Does dog food lead to bad behaviour?

Many dog owners feed their pet dog food, but experts are now warning that some of the most popular products, which contain only four per cent meat, cause bad behaviour.

According to a recent analysis of popular brands carried out by website, many are also missing easily digested nutritional carbohydrates, beneficial vegetables, fruit and herbs.

Pet trainer and behaviourist Louise Glazebrook believes that this could lead to  “lacking focus, scavenging and suffering from hyperactivity” in dogs, and blames poor nutrition for many bad habits seen in dogs.

Website founder David Jacks, a former pet industry nutritionist, agrees. He said: “Pet food manufacturers have been able to get away with producing frankly awful foods for our pets.”

The UK’s second biggest dog food brand Bakers was awarded the lowest score on the website of 0.1 out of five, which claimed ingredients included oils and fats, various sugars and colourants.



Give a dog a bone?

Having consumed a large piece of lamb this weekend, we decided to give Lily the bone to chew on. But while I watched her have the time of her life, I began to wonder how safe meat bones really are.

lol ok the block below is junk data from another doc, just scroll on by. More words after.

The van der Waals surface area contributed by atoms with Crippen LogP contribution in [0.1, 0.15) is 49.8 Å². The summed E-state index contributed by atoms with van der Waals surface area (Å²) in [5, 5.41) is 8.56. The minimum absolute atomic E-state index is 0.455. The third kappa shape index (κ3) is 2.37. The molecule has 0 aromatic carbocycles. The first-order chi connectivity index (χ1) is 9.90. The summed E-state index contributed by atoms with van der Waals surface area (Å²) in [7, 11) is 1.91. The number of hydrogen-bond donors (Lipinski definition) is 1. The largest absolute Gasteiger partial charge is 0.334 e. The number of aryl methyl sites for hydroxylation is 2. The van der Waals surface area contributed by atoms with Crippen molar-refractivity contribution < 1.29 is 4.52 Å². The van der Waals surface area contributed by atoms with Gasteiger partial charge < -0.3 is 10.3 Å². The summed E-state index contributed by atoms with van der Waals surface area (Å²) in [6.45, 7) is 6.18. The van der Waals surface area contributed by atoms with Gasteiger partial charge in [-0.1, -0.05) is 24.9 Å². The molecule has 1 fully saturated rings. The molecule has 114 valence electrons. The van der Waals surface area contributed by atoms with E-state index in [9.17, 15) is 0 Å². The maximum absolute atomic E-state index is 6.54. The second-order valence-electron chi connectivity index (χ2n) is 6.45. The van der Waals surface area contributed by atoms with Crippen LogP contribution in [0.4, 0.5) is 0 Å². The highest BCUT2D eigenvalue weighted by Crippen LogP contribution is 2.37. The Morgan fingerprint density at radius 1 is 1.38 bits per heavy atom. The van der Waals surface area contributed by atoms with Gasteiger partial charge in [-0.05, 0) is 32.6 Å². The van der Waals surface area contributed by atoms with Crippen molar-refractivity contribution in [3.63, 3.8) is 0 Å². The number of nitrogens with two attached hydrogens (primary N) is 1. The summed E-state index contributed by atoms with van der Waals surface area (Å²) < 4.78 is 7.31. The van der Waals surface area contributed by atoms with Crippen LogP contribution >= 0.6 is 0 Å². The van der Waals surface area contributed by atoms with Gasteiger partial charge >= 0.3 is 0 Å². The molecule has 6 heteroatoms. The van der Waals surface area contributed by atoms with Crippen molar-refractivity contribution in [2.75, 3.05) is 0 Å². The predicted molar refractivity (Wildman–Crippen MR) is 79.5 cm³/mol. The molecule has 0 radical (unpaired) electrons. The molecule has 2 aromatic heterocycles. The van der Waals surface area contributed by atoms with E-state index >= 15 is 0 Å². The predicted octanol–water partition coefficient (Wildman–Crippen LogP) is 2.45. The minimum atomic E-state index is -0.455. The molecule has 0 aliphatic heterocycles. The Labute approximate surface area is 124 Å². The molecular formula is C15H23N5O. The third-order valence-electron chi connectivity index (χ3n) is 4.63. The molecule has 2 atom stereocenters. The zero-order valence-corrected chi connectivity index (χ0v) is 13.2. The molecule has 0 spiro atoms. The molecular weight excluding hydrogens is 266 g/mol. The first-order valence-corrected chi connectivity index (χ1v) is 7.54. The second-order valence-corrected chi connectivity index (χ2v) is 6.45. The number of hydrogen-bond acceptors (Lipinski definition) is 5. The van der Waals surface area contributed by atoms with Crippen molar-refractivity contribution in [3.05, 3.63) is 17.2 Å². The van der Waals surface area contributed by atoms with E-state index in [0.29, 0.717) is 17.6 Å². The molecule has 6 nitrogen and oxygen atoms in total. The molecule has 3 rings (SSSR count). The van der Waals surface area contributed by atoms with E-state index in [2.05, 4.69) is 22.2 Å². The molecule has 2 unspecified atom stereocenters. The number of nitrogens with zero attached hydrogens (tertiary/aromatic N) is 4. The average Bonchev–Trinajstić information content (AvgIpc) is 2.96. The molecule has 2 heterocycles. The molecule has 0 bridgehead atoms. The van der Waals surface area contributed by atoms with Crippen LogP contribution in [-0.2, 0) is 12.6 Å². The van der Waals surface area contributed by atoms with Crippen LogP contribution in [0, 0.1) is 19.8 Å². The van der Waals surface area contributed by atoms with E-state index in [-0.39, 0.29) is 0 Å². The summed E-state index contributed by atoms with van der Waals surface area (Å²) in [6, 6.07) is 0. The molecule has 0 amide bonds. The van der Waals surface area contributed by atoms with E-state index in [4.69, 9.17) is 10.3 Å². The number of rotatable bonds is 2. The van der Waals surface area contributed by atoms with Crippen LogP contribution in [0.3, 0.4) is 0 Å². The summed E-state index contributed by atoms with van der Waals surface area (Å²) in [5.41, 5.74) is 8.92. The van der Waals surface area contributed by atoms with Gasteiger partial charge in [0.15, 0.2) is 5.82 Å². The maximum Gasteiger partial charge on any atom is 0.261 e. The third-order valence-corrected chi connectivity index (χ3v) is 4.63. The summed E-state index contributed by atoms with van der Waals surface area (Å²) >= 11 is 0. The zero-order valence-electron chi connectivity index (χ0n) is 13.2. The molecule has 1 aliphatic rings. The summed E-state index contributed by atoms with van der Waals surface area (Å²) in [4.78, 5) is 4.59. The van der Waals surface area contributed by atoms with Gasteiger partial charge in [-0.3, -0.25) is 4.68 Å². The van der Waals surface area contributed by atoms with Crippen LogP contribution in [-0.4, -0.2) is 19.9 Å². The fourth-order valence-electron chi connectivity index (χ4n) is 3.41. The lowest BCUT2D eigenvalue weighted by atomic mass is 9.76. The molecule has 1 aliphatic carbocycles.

After some extensive research, this seems to be the prevailing opinion:

Cooked vs. raw

Cooked bones may splinter, damaging stomach and intestines, so raw bones are preferable. However, raw bones can contain bacteria. It is possible to lower the risk of bacterial growth by soaking in vinegar or rinsing the bone after use and then leaving it in a fridge over night.

Chicken bones

I personally avoid chicken bones having read some horrible stories, but it seems as though others do feed raw chicken bones to dogs. Unfortunately, there is always the risk of salmonella and chicken bones are known for splintering, so the prevailing opinion is that they are not worth the risk

Rawhide bones

Of course, these aren’t real bones. However, if you’re nervous about feeding your dog bones but still want them to benefit from chewing then this may be the way to go. They provide great exercise for the jaw and don’t leave a mess. Do make sure you keep an eye on your dog though; apparently rawhide doesn’t dissolve in the intestines and so don’t let them swallow large amounts.

The benefits of bones

There are very mixed opinions on whether bones benefit dogs in any way. Some argue that they’re good for teeth and cure boredom, others argue that the risk of swallowing is too high and can lead to damage to the dog. Some feed dogs bones for years with no problem, others have terrible stories of chewing-gone-wrong.

My advice?

Well, it seems as though it’s entirely a matter of choice. There are so many opinions, even amongst veterinary professionals, that it’s impossible to know what’s right. Try visiting your vet and asking for their opinion. After that, it’s up to you. But if you do decide to give your dog a bone make sure you supervise. Just in case.